Newbiggin-by-the-Sea is a coastal parish in south-east Northumberland. It has a wide variety of archaeological features that take the history of the area back from the 20th century to the earliest times.
Large numbers of Mesolithic flint tools and waste flakes have been found along the coast north of Newbiggin, at Sandy Lane and at Newbiggin Point. These were probably temporary sites used for hunting or fishing. The numbers of microliths and knapping waste are huge by comparison to other Mesolithic sites in the county and may reflect the amount of collecting being carried out here by many individuals over a long period of time.
In contrast little is known about the Neolithic period. Some of the flints from Sandy Lane are from this time but little is known about the coastal plain of mid and south Northumberland at this time. Although it is likely that there was some tree clearance around the mouth of the River Wansbeck to the south, it does not seem to have been a favoured centre.
Three spearheads found on Newbiggin Moor and a burial cist from Spital Quarry show that Bronze Age people had probably settled here. However, any settlements may have been quarried away. A more enigmatic monument is a standing stone that might also be of this period.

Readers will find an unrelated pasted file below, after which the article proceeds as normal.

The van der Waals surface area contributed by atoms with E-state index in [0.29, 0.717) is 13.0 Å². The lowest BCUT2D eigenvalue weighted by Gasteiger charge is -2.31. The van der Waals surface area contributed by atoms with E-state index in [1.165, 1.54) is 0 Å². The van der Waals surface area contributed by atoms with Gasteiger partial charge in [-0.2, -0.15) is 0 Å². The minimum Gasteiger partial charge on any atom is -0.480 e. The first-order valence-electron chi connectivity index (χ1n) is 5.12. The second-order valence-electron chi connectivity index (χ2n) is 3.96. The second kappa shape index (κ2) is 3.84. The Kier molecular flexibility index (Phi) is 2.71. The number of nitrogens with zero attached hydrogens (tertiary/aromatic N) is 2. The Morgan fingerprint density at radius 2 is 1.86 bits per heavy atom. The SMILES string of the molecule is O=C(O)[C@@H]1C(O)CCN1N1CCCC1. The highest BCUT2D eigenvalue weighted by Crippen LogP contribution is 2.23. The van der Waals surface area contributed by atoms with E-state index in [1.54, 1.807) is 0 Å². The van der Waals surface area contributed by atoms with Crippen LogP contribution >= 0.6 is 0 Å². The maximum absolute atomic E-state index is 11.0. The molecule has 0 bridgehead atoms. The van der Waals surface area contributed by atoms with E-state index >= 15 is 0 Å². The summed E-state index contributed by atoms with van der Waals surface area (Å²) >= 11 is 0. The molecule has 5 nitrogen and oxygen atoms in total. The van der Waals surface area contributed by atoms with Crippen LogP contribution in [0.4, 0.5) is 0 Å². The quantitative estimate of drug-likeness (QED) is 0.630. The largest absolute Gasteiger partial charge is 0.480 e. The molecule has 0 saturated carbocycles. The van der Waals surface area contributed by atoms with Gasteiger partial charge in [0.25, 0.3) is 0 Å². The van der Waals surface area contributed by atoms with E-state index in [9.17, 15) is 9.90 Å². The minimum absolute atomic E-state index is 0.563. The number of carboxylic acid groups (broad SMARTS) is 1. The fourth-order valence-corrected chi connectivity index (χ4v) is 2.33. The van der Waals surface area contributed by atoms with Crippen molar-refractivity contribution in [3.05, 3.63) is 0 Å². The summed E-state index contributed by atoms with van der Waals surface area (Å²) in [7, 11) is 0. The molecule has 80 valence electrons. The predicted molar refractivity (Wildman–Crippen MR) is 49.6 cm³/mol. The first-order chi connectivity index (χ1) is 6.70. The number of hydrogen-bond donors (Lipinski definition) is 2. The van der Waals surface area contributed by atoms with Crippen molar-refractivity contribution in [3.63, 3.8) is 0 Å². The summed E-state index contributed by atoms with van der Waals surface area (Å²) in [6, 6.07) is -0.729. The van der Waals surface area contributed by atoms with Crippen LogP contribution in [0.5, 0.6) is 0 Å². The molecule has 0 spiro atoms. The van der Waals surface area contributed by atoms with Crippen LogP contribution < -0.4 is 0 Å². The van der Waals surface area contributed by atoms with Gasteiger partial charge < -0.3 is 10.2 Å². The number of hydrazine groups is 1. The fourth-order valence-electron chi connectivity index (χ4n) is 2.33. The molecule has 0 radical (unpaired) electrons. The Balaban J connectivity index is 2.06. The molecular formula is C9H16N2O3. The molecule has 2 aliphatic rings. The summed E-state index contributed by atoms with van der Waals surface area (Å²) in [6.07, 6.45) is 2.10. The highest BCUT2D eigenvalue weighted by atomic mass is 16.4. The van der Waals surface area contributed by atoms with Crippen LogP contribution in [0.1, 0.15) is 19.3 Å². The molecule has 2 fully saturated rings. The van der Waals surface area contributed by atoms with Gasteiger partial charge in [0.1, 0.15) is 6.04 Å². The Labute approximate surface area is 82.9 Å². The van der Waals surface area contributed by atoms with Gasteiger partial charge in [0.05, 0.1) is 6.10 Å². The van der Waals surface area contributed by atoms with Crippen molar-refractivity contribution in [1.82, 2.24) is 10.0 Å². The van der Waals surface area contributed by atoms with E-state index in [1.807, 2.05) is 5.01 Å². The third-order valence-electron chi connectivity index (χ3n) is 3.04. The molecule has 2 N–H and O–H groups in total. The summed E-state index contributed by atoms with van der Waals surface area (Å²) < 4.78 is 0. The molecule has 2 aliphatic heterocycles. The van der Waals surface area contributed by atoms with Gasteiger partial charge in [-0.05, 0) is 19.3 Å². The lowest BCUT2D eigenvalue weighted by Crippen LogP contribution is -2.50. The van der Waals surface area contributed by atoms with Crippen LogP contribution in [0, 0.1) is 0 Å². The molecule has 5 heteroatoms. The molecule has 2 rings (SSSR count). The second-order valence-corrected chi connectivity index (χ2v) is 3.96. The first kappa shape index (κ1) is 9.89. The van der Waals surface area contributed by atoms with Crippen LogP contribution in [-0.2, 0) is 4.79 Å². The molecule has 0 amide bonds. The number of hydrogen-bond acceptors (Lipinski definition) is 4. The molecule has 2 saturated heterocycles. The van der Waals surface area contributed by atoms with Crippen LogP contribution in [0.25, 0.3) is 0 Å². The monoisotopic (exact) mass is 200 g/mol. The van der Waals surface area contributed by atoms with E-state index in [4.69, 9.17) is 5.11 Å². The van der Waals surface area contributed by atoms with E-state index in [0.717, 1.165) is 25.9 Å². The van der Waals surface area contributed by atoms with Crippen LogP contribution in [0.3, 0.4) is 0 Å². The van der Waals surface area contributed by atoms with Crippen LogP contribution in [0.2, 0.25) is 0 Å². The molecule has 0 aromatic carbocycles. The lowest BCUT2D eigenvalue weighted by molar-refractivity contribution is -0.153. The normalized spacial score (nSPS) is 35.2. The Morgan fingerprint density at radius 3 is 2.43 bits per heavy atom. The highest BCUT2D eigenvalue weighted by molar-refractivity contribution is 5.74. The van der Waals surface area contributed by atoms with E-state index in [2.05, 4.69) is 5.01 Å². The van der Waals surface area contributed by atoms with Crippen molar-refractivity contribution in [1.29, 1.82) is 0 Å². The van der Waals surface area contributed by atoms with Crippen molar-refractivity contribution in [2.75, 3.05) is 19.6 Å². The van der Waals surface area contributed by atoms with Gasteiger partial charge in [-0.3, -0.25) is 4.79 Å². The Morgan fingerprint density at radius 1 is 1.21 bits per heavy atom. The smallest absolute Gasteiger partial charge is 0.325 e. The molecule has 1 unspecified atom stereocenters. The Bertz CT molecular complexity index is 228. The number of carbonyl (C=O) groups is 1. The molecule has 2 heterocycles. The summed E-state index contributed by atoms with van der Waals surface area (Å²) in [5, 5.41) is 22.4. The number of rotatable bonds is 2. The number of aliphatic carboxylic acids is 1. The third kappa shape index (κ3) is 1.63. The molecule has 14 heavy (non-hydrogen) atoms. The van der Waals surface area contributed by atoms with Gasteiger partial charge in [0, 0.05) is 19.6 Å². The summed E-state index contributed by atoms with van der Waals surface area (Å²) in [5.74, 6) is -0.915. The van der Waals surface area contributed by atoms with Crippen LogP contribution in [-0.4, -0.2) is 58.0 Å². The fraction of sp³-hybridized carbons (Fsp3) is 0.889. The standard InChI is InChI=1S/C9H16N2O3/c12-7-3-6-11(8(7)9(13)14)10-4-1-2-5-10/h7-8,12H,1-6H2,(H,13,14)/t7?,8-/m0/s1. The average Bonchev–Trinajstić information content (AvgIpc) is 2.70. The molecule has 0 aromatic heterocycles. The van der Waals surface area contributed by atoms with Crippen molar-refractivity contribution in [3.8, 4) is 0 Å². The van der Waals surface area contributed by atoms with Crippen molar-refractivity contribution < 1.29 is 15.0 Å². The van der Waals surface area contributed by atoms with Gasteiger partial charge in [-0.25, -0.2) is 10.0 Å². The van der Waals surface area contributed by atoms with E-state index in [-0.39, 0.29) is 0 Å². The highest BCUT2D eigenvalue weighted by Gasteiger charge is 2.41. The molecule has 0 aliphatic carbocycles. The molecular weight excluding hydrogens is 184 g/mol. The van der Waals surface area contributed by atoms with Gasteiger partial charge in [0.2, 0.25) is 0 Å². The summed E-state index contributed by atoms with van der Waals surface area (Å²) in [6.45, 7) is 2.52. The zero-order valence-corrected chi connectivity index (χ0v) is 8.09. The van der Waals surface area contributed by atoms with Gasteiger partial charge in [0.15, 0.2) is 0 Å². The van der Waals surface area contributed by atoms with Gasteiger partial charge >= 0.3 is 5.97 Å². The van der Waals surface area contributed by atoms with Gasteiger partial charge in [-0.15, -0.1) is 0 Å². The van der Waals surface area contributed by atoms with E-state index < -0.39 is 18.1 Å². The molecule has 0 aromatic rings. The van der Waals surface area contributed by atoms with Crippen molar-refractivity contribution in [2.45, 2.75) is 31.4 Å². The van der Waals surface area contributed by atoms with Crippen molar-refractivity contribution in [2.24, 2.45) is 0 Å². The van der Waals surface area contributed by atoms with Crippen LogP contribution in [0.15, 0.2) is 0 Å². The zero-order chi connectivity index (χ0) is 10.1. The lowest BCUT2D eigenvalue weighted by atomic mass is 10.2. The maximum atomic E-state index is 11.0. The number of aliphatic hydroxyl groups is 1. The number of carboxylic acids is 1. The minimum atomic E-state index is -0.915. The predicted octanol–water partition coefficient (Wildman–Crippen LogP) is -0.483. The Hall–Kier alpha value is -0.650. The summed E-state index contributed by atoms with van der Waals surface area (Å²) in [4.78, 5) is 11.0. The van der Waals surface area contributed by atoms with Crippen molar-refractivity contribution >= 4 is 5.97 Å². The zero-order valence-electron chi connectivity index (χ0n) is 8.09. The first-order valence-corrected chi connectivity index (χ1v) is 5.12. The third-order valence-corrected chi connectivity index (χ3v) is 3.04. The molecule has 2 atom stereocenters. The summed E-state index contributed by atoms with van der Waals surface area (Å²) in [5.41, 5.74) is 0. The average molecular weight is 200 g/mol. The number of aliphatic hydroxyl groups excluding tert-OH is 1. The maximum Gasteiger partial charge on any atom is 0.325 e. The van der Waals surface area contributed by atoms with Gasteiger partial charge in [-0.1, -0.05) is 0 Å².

A single find is the only hint of an Iron Age presence in Newbiggin - an iron stirrup from Newbiggin Moor. Other remains may have been quarried away in more recent times or built over by later settlements.
Much more is known about medieval Newbiggin. The Church of St Bartholomew ' recognisable for miles along the coastline with its medieval spire, stands on a headland away from the village and may have origins in early medieval times. At this time, Newbiggin had its own market charter and was thriving, acting as a major port between Newcastle and Berwick. Historic documents record that there was a pier here and remains of a hospital and coffins were discovered in the 1920s. The place-names Spital Carrs and Spital Point recall the general area of these finds. Traces of the layout of the medieval town can be seen in outlines of burgage plots that run off from Front Street.
Most of the post-medieval history of Newbiggin has been dominated by coalmining in the general area. However, the attraction of the seaside and the absence of a large port led to the rise of Newbiggin as a greater residential centre. The arrival of the railway in the 19th century and the building of Newbiggin Railway Station helped its growth.
A reminder of more recent events lies in the pillboxes that were built to defend the industrialised coastline from attack. These included two each at Newbiggin Point and Spital Point. Further military activity was a range at the mouth of the River Wansbeck.
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